The Medieval Frescoes from Unirea/Felvinc Cover Image

A felvinci református templom újonnan feltárt középkori freskója
The Medieval Frescoes from Unirea/Felvinc

Author(s): Tekla Szabó
Subject(s): Cultural history, Architecture, Social history, 13th to 14th Centuries
Published by: Erdélyi Múzeum-Egyesület
Keywords: fresco; medieval church

Summary/Abstract: On the medieval walls built in the 19th century church of Unirea (Felvinc) a significant Passion-cycle has been found. The frescoes found on the eastern and the southern walls of the sanctuary - in the area of the gallery supporting the organ - have been conserved between 2002 and 2007. The work will continue in the area beneath the gallery. The upper row of the south wall includes two fragmentary scenes before the Crucifixion: the Flagellation and the Trial of Christ. The Passion-cycle continues in the apex of the eastern wall with a large Crucifixion scene. The 19th century vault of the chancel covers the upper part of the scene. The two scenes of the second row - on either side of a window with the iconic representation of Kosmas and Damian - are the Deposition and the Entombment of Christ. The Resurrection and Anastasis of Christ are represented in the lower row, partly covered by the gallery. The scenes of the post-Resurrection incidents continue on the south wall with the Assumption. An apostle head depiction has been found under the Trial of Christ scene. The masterfully composed fresco full with emotions resembles the sparse compositions of the Middle Byzantine era, which lived throughout and influenced the art of the duecento. This is the heritage of the painters who fled Constantinople after 1204, and who found their new maecenas in the young Balkan and Crusade states, or further in Western Europe. It is interesting to note that at Unirea many depictions merge two scenes of the Holy History. The Deposition of Christ scene supports elements from the Lamentation of Christ, while the Anastasis Christ's victory pose refers more to the Resurrection. A Christ in victory is also represented a Resurrection. The scene blended this Western component with the Byzantine style: an angel points towards the empty grave and supposedly towards the three women, but that scene probably was covered by the 19 century structure. Other scenes prove the circulation of Franciscan patterns widespread in Italian painting from the middle of 13th century. The new images enhancing the sufferings like The Flagellum, the Trial shows the transformation process of the Byzantine imagery for Western use. We also find direct allusions to friars in the representation of the cord-bounded hands of Christ in the scene of the Trial, or the cord legged clothes of the holy personages in the Anastasis scene. The technique used is secco-fresco with sepia. The giornates follows the frame of the scenes. Considering the wall paintings, one can recognize the characteristics of the "Italo-Byzantine style". The figures with red haloes tend to fill out the red frames of the scenes. In the space between them, western architectural patterns were inserted. The "horror vacui" is proved by the preference for the numerous decorative patterns, mostly painted al secco. The almost sculptural forms of the figures are painted with different saturations of the same colours, creating a chiaroscuro effect. On the frescoes left, one can identify three masters. One of them, who painted mainly the women side figures and the medical saints, had also the characteristics of the "Linear Gothic Style". The interference of the two styles can be observed also at Cecejovce, Cserkút and Sânta Măria Orlea. Both styles have Byzantine features, but it appears that one should not necessarily search for a direct influence of either style. The discovery of the Unirea frescoes helped to reconsider the importance of the Italo-Byzantine style at the beginning of 14th century. Together with other new discoveries (Văleni de Mureş, Crăciunel) and the reanalysis of the ones which were already known (Sântimru, Cricău, Cecejovce, Cserkút,) the circle of the Italo-Byzantine wall paintings (mostly Sânta Măria Orlea, Spisská Kapitula, Dravce, Ghelniţa) became wider. One can find common features in almost all works of the style circle, but the Unirea fresco is closest to the fresco of Sântimbru, Criău and Sânta Măria Orlea. This is due to the relatively common painting technique and the common source of the iconography. The diversity and the high quality of both styles and composition are raising the question of a possible local mixing of styles.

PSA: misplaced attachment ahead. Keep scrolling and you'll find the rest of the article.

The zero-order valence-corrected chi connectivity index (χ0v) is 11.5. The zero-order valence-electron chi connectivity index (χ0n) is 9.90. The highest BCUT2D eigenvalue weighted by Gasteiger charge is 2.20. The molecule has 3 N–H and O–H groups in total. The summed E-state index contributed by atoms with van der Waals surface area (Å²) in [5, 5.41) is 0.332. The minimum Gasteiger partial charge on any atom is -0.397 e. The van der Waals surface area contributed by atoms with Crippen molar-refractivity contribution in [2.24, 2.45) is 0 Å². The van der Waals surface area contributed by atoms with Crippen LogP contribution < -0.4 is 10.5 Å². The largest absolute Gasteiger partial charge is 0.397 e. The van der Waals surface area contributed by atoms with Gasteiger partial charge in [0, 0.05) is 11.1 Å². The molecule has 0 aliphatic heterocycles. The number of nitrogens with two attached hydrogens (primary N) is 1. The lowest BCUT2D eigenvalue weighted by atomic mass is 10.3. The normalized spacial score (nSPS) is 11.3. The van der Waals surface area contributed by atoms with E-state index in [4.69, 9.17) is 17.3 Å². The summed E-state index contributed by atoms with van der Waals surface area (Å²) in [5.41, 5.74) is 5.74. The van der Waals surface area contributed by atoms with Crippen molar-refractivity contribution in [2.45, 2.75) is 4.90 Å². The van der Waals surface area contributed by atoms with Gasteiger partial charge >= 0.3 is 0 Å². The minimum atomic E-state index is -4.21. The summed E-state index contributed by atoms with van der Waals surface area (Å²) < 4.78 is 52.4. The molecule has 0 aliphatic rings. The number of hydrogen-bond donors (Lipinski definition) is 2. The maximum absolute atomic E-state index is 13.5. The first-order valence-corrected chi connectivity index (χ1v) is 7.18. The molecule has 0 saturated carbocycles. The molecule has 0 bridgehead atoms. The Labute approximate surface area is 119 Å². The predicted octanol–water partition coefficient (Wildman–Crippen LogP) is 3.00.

• Issue Year: 2007
  • Issue No: II
  • Page Range: 143-155
  • Page Count: 13
  • Language: Hungarian